A senior class gift should be able to tangibly better our University and make a significant difference the lives of students for years to come. Campus beautification projects are always nice, but an investment in CAPS’s success will absolutely make a difference in students’ lives. That’s something I am always 100% willing to contribute to.
HUB Green Roof Terrace: Becca Erdman
I don’t know if it’s just me, but I feel like I can never find a seat at the HUB. Whether it’s trying to grab a bite with a friend in between classes, or looking for a place to study at night, the place is always packed. It’s clear the HUB is not big enough for the Penn State student population. Adding more space is a no brainer, but adding more seats on the roof…now that’s just genius. The terrace also provides additional room for organizational programming and will have sustainable architecture. It will create a more calm and relaxing ambience compared to the hectic and always crowded vibe of the HUB downstairs.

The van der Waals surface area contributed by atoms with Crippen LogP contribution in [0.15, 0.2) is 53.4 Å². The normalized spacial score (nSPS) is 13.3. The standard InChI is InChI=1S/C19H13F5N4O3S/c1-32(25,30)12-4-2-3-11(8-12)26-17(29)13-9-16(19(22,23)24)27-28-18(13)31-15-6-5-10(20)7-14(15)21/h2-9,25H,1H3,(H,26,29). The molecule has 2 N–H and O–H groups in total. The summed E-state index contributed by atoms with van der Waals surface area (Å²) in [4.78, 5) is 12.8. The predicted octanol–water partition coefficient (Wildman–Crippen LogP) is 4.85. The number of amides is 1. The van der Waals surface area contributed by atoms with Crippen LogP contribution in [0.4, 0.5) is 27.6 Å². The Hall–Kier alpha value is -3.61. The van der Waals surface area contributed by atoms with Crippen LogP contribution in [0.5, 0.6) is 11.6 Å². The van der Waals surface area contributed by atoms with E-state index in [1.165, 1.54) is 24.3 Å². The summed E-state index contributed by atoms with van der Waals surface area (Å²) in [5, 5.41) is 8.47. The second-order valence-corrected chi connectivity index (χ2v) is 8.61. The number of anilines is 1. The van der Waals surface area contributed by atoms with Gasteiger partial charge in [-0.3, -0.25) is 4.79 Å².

Penn State has already made efforts to jump on the Go Green bandwagon and building this roof terrace is the next step in decreasing its carbon footprint. It would reduce the heat island effect that typical roofs create, which means lower energy costs for the maintenance of the terrace. Additionally, it would provide a new habitat for plants, birds, and insects. The space could then be used by certain classes and clubs as a learning facility for observation and research. For the rest of us, it’d be a chill area to stop in between classes or hang out with friends or study before an exam.
All in all, I think a class gift is something that everyone should be able to use — from the seniors who vote for it to all of the future generations to come. A tree is nice, but all you can really do is look at it and maybe use its shade every once in a while. The endowment for Penn State’s CAPS is also very generous, yet the extra hours will not be utilized by a vast majority of the university’s students. Give us a roof with a few benches and add in sustainable architecture and you have a class gift that everyone can enjoy.
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About the Author
Students once approved a Wally Triplett statue that Penn State’s bureaucracy prevented from ever coming to fruition.
Rednor is current a junior and the president of Zeta Tau Alpha sorority.